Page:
New home for Kingfishers!


A nesting bank for Kingfishers has been installed beside the Regent’s Canal in Limehouse.


Kingfisher (John Archer)

Kingfishers are regularly seen along the Regent’s Canal and other waterways in the borough in winter, but always leave before the breeding season starts. This is probably due to a lack of suitable soft, vertical banks in which they can dig their nest burrows. Providing suitable nesting sites for Kingfishers is an objective in the Tower Hamlets Local Biodiversity Action Plan.

The Council’s Sustainable Development Team agreed to fund the construction of a kingfisher bank to contribute to this LBAP objective. The edge of the Brunton Wharf estate, where the canal is wide and relatively undisturbed, seemed an ideal location. The idea was supported by Tower Hamlets Homes and local residents. So the Friends of Tower Hamlets Cemetery Park, working with Grounded Ecotherapy, were commissioned to build the bank.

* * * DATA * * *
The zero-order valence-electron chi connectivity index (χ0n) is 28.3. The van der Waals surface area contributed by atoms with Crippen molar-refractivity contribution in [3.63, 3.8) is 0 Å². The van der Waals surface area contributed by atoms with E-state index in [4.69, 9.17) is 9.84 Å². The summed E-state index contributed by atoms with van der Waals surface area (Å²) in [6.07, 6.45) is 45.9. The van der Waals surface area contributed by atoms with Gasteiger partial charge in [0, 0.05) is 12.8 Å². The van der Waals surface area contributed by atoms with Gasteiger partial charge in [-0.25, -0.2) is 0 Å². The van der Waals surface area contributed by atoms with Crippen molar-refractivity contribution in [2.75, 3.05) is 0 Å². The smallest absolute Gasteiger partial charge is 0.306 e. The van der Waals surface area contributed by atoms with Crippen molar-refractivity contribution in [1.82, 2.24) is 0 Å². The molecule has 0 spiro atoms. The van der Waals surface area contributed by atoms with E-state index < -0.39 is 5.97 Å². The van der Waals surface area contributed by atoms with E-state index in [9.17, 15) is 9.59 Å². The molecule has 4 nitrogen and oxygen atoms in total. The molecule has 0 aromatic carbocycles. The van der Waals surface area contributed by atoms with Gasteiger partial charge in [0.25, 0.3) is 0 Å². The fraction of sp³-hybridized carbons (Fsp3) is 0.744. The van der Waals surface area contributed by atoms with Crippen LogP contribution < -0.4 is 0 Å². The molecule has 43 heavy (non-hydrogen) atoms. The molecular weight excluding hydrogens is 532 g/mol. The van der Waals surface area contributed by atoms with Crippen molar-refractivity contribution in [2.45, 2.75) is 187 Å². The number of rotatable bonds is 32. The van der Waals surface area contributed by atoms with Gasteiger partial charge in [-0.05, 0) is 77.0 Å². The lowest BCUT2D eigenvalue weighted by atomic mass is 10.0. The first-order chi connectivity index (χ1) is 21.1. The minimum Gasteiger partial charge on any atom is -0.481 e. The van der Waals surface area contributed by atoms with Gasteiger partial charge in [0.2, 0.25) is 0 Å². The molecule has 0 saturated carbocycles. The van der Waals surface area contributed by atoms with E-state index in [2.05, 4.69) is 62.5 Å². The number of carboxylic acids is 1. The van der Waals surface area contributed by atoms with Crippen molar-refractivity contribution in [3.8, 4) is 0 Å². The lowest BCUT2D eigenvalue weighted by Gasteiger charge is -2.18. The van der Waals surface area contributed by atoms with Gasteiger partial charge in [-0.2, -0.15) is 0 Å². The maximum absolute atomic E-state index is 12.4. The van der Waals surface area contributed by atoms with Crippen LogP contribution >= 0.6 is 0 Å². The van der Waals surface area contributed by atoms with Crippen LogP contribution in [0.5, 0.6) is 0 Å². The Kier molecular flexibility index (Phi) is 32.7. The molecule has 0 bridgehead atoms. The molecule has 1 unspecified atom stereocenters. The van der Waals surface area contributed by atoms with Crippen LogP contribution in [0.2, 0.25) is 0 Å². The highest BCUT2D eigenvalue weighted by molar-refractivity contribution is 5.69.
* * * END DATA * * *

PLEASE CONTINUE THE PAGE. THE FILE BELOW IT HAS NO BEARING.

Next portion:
Kingfisher bank construction

Pouring the concrete base

The bank is constructed of concrete, filled with tightly-packed soft sand, an ideal medium for Kingfishers to burrow into. An overhanging roof protects the exposed face of soft sand from predators such as foxes and rats. It is very similar to a highly successful design used at the RSPB’s Rye Meads Nature Reserve, where Kingfishers have nested for years.

The work was completed in February 2016, in time for this year’s nesting season. Now we are just waiting to see if a Kingfisher will find the bank.

All photos of the banks and its construction by Ken Greenway.


Kingfisher bank construction

Packing the sand

Pouring the roof and walls

Pouring the roof and walls (Ken Greenway)

Close-up of sand face and overhanging roof

Close-up of sand face and overhanging roof



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